• What type of bone cancer do I have?
  • What is the stage of my bone cancer?
  • What is the grade of my bone cancer?
  • Will I need any additional tests?
  • What are the treatment options for my bone cancer?
  • What are the chances that treatment will cure my bone cancer?
  • What are the side effects and risks of each treatment option?
  • Will treatment make it impossible for me to have children?
  • I have other health conditions. How will cancer treatments affect my other conditions?
  • Is there one treatment that you think is best for me?
  • What would you recommend to a friend or family member in my situation?
  • Should I see a specialist? What will that cost, and will my insurance cover it?
  • If I would like a second opinion, can you recommend a specialist?
  • Are there any brochures or other printed material that I can take with me? What websites do you recommend?

In addition to the questions that you've prepared to ask your doctor, don't hesitate to ask other questions during your appointment.

What to expect from your doctor
Your doctor is likely to ask you a number of questions. Being ready to answer them may allow more time to cover other points you want to address. Your doctor may ask:

  • When did you first begin experiencing symptoms?
  • Have your symptoms been continuous or occasional?
  • How severe are your symptoms?
  • What, if anything, seems to improve your symptoms?
  • What, if anything, appears to worsen your symptoms?
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Tests and diagnosis

Imaging tests
What imaging tests you undergo depends on your situation. Your doctor may recommend one or more imaging tests to evaluate the area of concern, including:

  • Bone scan
  • Computerized tomography (CT)
  • Magnetic resonance imaging (MRI)
  • Positron emission tomography (PET)
  • X-ray

Removing a sample of tissue for laboratory testing
Your doctor may recommend a procedure to remove (biopsy) a sample of tissue from the tumor for laboratory testing. Testing can tell your doctor whether the tissue is cancerous and, if so, what type of cancer you have. Testing may also reveal the cancer's grade, which helps doctors understand how aggressive the cancer may be.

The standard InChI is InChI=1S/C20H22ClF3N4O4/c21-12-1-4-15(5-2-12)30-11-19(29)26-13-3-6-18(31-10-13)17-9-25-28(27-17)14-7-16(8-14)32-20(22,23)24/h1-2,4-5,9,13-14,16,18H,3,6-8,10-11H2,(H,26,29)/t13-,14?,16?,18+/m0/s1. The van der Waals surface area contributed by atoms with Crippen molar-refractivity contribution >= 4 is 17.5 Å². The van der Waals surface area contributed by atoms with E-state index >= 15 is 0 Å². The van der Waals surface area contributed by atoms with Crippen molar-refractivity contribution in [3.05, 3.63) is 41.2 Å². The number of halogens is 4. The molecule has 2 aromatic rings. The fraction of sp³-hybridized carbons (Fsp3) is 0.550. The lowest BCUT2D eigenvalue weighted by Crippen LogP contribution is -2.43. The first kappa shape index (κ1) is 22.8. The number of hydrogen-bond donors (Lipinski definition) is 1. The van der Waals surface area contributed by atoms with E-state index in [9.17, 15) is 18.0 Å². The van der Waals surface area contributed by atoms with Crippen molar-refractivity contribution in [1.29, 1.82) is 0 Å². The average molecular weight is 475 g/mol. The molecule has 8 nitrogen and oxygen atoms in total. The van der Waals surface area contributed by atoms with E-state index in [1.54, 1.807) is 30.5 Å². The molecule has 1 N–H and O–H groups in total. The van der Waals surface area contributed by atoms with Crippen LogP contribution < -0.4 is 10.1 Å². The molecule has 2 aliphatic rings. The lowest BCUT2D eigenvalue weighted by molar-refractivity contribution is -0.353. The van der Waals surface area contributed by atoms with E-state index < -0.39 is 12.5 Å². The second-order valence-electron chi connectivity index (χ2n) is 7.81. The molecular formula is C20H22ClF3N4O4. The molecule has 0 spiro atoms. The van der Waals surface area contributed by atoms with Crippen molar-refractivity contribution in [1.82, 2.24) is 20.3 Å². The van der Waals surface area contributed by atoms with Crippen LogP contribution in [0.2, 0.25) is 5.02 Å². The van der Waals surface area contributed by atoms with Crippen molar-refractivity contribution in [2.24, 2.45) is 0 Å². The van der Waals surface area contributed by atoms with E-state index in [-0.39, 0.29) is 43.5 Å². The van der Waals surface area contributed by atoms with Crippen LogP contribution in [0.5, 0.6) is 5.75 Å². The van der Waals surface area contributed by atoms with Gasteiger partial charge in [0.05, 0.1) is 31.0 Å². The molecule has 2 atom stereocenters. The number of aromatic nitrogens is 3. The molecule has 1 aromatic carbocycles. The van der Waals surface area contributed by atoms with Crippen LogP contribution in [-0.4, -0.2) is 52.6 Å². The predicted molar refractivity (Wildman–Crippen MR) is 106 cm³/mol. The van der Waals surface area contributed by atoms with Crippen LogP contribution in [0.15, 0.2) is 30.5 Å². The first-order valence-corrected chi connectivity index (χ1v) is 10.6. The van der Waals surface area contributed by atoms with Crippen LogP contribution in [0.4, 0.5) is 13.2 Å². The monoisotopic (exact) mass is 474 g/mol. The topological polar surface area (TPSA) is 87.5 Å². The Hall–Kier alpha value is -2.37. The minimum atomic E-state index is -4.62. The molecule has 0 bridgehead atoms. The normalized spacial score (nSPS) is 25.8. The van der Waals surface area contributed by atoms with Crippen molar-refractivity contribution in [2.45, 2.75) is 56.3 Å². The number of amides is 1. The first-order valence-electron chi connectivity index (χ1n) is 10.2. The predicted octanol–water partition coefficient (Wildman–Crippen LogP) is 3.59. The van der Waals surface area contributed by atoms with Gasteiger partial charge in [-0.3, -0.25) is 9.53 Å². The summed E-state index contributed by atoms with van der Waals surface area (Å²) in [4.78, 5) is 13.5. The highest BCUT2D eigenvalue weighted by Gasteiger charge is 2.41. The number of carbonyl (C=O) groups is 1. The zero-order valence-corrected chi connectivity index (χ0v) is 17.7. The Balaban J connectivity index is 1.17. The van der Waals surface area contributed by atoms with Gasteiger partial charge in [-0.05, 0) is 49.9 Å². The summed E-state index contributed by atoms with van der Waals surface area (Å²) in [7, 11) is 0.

Types of biopsy procedures used to diagnose bone cancer include:

  • Inserting a needle through your skin and into a tumor. During a needle biopsy, your doctor inserts a thin needle through your skin and guides it into the tumor. The needle is used to remove small pieces of tissue from the tumor.
  • Surgery to remove a tissue sample for testing. During a surgical biopsy, your doctor makes an incision through your skin and removes either the entire tumor (excisional biopsy) or a portion of the tumor (incisional biopsy).

Determining the type of biopsy you need and the particulars of how it should be performed requires careful planning by your medical team. Doctors need to perform the biopsy in a way that won't interfere with future surgery to remove bone cancer. For this reason, ask your doctor for a referral to an appropriate surgeon before your biopsy.

Tests to determine the extent (stage) of the bone cancer
Once your doctor diagnoses your bone cancer, he or she works to determine the extent (stage) of your cancer. The cancer's stage guides your treatment options.

Stages of bone cancer include:

  • Stage I. At this stage, bone cancer is limited to the bone and hasn't spread to other areas of the body. After biopsy testing, cancer at this stage is considered low grade and not aggressive.
  • Stage II. This stage of bone cancer is limited to the bone and hasn't spread to other areas of the body. But biopsy testing reveals the bone cancer is high grade and considered aggressive.
  • Stage III. At this stage, bone cancer occurs in two or more places on the same bone. Biopsy testing shows this bone cancer is high grade and considered aggressive.
  • Stage IV. This stage of bone cancer indicates that cancer has spread beyond the bone to other areas of the body, such as the brain, liver or lungs.
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Treatments and drugs

The treatment options for your bone cancer are based on the type of cancer you have, the stage of the cancer, your overall health and your preferences. Bone cancer treatment typically involves surgery, chemotherapy, radiation or a combination of treatments.

Surgery
The goal of surgery is to remove the entire bone cancer. To accomplish this, doctors remove the tumor and a small portion of healthy tissue that surrounds it. Types of surgery used to treat bone cancer include: